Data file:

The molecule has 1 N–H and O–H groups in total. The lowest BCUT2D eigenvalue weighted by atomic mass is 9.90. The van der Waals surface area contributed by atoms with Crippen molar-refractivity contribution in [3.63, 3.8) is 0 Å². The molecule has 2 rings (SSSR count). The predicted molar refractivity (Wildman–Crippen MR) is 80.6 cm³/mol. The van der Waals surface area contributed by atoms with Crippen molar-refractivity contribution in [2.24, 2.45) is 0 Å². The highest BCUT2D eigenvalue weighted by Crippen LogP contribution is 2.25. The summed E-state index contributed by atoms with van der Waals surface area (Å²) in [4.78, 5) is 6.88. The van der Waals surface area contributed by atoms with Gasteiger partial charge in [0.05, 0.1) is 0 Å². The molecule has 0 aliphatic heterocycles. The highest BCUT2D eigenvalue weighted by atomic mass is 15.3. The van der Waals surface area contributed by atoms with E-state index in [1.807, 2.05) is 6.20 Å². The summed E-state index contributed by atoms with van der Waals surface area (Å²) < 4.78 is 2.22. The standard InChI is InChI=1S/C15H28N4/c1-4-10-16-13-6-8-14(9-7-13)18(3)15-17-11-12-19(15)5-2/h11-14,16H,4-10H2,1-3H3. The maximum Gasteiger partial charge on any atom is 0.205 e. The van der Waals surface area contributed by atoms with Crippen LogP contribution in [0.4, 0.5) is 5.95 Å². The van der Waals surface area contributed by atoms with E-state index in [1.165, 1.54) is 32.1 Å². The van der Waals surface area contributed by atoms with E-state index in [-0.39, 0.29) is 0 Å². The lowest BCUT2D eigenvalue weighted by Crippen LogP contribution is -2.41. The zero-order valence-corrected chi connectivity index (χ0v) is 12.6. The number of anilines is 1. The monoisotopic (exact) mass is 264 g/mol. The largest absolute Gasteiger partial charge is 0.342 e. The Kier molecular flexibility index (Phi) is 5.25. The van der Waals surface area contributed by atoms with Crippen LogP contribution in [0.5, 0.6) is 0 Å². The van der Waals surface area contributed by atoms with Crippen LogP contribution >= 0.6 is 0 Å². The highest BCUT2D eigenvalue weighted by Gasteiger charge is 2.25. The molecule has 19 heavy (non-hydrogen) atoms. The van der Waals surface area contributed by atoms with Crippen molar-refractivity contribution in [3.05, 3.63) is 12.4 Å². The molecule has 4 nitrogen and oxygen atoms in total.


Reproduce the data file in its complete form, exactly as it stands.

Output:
The molecule has 1 N–H and O–H groups in total. The lowest BCUT2D eigenvalue weighted by atomic mass is 9.90. The van der Waals surface area contributed by atoms with Crippen molar-refractivity contribution in [3.63, 3.8) is 0 Å². The molecule has 2 rings (SSSR count). The predicted molar refractivity (Wildman–Crippen MR) is 80.6 cm³/mol. The van der Waals surface area contributed by atoms with Crippen molar-refractivity contribution in [2.24, 2.45) is 0 Å². The highest BCUT2D eigenvalue weighted by Crippen LogP contribution is 2.25. The summed E-state index contributed by atoms with van der Waals surface area (Å²) in [4.78, 5) is 6.88. The van der Waals surface area contributed by atoms with Gasteiger partial charge in [0.05, 0.1) is 0 Å². The molecule has 0 aliphatic heterocycles. The highest BCUT2D eigenvalue weighted by atomic mass is 15.3. The van der Waals surface area contributed by atoms with E-state index in [1.807, 2.05) is 6.20 Å². The summed E-state index contributed by atoms with van der Waals surface area (Å²) < 4.78 is 2.22. The standard InChI is InChI=1S/C15H28N4/c1-4-10-16-13-6-8-14(9-7-13)18(3)15-17-11-12-19(15)5-2/h11-14,16H,4-10H2,1-3H3. The maximum Gasteiger partial charge on any atom is 0.205 e. The van der Waals surface area contributed by atoms with Crippen LogP contribution in [0.4, 0.5) is 5.95 Å². The van der Waals surface area contributed by atoms with E-state index in [1.165, 1.54) is 32.1 Å². The van der Waals surface area contributed by atoms with E-state index in [-0.39, 0.29) is 0 Å². The lowest BCUT2D eigenvalue weighted by Crippen LogP contribution is -2.41. The zero-order valence-corrected chi connectivity index (χ0v) is 12.6. The number of anilines is 1. The monoisotopic (exact) mass is 264 g/mol. The largest absolute Gasteiger partial charge is 0.342 e. The Kier molecular flexibility index (Phi) is 5.25. The van der Waals surface area contributed by atoms with Crippen LogP contribution in [0.5, 0.6) is 0 Å². The van der Waals surface area contributed by atoms with Crippen LogP contribution >= 0.6 is 0 Å². The highest BCUT2D eigenvalue weighted by Gasteiger charge is 2.25. The molecule has 19 heavy (non-hydrogen) atoms. The van der Waals surface area contributed by atoms with Crippen molar-refractivity contribution in [3.05, 3.63) is 12.4 Å². The molecule has 4 nitrogen and oxygen atoms in total.